by Susan Caplan McCarthy
When I cleaned out my parents’ attic, I was astounded by the boxes of tchotchkes – photographs, glass bowls, silver-plated trays, vases, candleholders, etc. that my parents had stored in boxes that were stuck under other boxes containing things like old blankets and bubble gum pink curtains.
I figured that these items had come from my parents’ parents, grandparents, and probably a few aunts and uncles. Did any of these items have a special meaning for my parents? I don’t have a clue. If the items were special, why were they hidden? Had my parents thought that if they displayed the items, they would have been broken? Were they concerned that another relative would see an item and demand that it be given to them?
If my parents kept these items because they cherished them, the items lost their identity when wrapped in newspaper and tucked into boxes. Overwhelmed by so much stuff, I kept a couple of photographs, two six-inch vases, and a few interesting-looking spoons that I held onto because I liked the items, not because they had any significance.
Displaying and Storing Heirlooms and Sentimental Items
1. Display the Item - If you love an item, don't hide it in a box. Set vintage jewelry on a tray or in a bowl. Put the vase on a shelf, even if that shelf is in your closet. If you don't want to display an item, consider if it is truly important to you.
2. Write Down the History of a Sentimental Item – My husband kept a ceramic piggy bank that his mother had received as a bridal shower gift because she had included a note about the life of the woman who had given her the item. You don’t have to write a story for every item, but if you know whom it belonged to, note that on a sticker that you place on the underside of the item.
If there is a story about why an item it is significant to you, share it; otherwise, someone else will view your treasures as mere knickknacks.
3. Don’t Create a Burden – Just because something was important to your mother, doesn’t mean it has to be important to you. The same goes for your treasured items. Don’t demand that someone else hold onto them – they are filled with your memories, not the future recipient’s memories.
4. Share an Heirloom Now, Not Later – If your daughter or son is setting up their home and you’d like them to have your or your mother’s wedding china, offer the item now (provided you aren’t actively using the it). Explain the history of the item and why you’d like to pass it along.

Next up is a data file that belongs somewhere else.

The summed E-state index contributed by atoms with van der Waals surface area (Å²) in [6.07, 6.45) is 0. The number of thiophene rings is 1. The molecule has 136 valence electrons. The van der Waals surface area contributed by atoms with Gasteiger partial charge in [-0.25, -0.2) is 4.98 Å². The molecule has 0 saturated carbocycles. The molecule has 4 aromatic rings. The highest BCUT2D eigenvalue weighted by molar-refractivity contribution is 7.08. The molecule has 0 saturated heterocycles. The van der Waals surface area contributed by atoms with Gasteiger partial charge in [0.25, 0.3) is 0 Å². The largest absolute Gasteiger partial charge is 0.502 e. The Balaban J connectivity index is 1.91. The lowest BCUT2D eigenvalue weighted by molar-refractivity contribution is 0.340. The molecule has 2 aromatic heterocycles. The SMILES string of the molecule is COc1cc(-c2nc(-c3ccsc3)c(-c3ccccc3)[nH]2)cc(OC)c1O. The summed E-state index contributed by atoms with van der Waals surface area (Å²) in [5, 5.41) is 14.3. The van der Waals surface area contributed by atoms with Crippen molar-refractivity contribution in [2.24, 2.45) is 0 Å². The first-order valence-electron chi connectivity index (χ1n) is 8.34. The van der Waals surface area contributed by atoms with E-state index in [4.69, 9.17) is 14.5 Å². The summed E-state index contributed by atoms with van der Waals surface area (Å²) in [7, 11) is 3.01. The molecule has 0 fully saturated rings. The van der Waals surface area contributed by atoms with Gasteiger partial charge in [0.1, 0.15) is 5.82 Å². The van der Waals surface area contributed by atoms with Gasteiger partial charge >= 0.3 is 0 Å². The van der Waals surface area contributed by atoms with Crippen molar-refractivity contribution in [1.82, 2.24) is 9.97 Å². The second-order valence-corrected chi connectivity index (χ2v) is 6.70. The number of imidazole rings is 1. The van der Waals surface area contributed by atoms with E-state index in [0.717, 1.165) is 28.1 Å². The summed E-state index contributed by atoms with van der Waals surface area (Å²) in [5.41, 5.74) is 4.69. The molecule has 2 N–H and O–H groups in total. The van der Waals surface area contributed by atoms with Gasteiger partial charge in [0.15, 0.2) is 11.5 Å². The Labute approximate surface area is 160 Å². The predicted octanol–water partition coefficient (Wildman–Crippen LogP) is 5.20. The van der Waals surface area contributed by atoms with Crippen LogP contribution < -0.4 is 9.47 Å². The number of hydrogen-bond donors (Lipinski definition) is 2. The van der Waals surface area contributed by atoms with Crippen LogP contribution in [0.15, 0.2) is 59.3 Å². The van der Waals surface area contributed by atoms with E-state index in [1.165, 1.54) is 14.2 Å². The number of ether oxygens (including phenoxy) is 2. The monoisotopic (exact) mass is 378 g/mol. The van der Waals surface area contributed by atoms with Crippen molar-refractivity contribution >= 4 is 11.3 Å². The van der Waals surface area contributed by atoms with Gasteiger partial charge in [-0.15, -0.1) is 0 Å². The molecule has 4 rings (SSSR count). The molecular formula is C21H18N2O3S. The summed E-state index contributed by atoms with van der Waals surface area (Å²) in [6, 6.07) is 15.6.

You may have a taker, you may not. You can then decide to hold onto the item or see if someone else would cherish the item. If you’d like to, take some photographs before you pass along the item.
5. Question Why You Are Holding onto Items You Have Packed Away – Do you have boxes of special items stored in your attic or basement? How are you honoring their significance when you aren’t making a place for them in your life? Are you holding onto items because you feel obligated or because they truly are special to you (not your father or your grandmother)? It can be difficult to acknowledge that an item isn’t as important to you as you think it was to someone else.
6. Create a Memory Box - If you have an assortment of small pieces that you don't want to display, create a shoebox-sized memory box that you can pull out when you are feeling nostalgic. You could even put a label on it indicating that it should be tossed upon your death as Margareta Magnusson suggests in her book The Gentle Art of Swedish Death Cleaning.
If you consider an item important enough to keep, are you showing that importance with the way you treat the item?
Most of the things my parents packed away in the attic were either tossed or given away because my brother and I could only judge the items based on the way they’d been treated – packed in a box for 30+ years and surrounded by other boxes filled with towels, blankets, and old magazines.
Please share your story below of how you preserved or released sentimental items or heirlooms.
Susan Caplan McCarthy
I'm a professional organizer-coach with 26 years' experience as a teacher. I believe that an organized home isn't your destination but a step on the path toward the life you want to create. I teach decluttering and organizing skills through articles; books; and speaking engagements; as well as virtual coaching sessions.